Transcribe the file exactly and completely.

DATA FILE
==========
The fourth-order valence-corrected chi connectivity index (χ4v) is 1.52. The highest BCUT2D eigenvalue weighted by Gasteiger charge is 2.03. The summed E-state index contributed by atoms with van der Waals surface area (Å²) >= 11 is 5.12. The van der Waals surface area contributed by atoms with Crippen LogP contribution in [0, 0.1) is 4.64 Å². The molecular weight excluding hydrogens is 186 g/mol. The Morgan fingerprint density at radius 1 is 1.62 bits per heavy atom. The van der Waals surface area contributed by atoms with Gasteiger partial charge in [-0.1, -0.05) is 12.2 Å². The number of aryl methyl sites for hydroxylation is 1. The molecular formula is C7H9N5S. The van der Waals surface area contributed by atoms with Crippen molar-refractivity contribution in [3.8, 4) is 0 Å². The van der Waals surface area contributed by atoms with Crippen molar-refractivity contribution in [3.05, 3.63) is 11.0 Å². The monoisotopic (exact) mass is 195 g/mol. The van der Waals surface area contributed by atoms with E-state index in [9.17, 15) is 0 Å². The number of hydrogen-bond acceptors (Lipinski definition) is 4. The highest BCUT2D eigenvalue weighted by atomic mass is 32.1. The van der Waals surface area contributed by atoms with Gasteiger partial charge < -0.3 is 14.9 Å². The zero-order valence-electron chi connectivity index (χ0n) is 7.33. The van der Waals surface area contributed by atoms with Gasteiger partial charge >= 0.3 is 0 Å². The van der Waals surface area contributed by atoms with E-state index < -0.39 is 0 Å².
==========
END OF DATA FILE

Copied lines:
The fourth-order valence-corrected chi connectivity index (χ4v) is 1.52. The highest BCUT2D eigenvalue weighted by Gasteiger charge is 2.03. The summed E-state index contributed by atoms with van der Waals surface area (Å²) >= 11 is 5.12. The van der Waals surface area contributed by atoms with Crippen LogP contribution in [0, 0.1) is 4.64 Å². The molecular weight excluding hydrogens is 186 g/mol. The Morgan fingerprint density at radius 1 is 1.62 bits per heavy atom. The van der Waals surface area contributed by atoms with Gasteiger partial charge in [-0.1, -0.05) is 12.2 Å². The number of aryl methyl sites for hydroxylation is 1. The molecular formula is C7H9N5S. The van der Waals surface area contributed by atoms with Crippen molar-refractivity contribution in [3.8, 4) is 0 Å². The van der Waals surface area contributed by atoms with Crippen molar-refractivity contribution in [3.05, 3.63) is 11.0 Å². The monoisotopic (exact) mass is 195 g/mol. The van der Waals surface area contributed by atoms with E-state index in [9.17, 15) is 0 Å². The number of hydrogen-bond acceptors (Lipinski definition) is 4. The highest BCUT2D eigenvalue weighted by atomic mass is 32.1. The van der Waals surface area contributed by atoms with Gasteiger partial charge < -0.3 is 14.9 Å². The zero-order valence-electron chi connectivity index (χ0n) is 7.33. The van der Waals surface area contributed by atoms with Gasteiger partial charge >= 0.3 is 0 Å². The van der Waals surface area contributed by atoms with E-state index < -0.39 is 0 Å².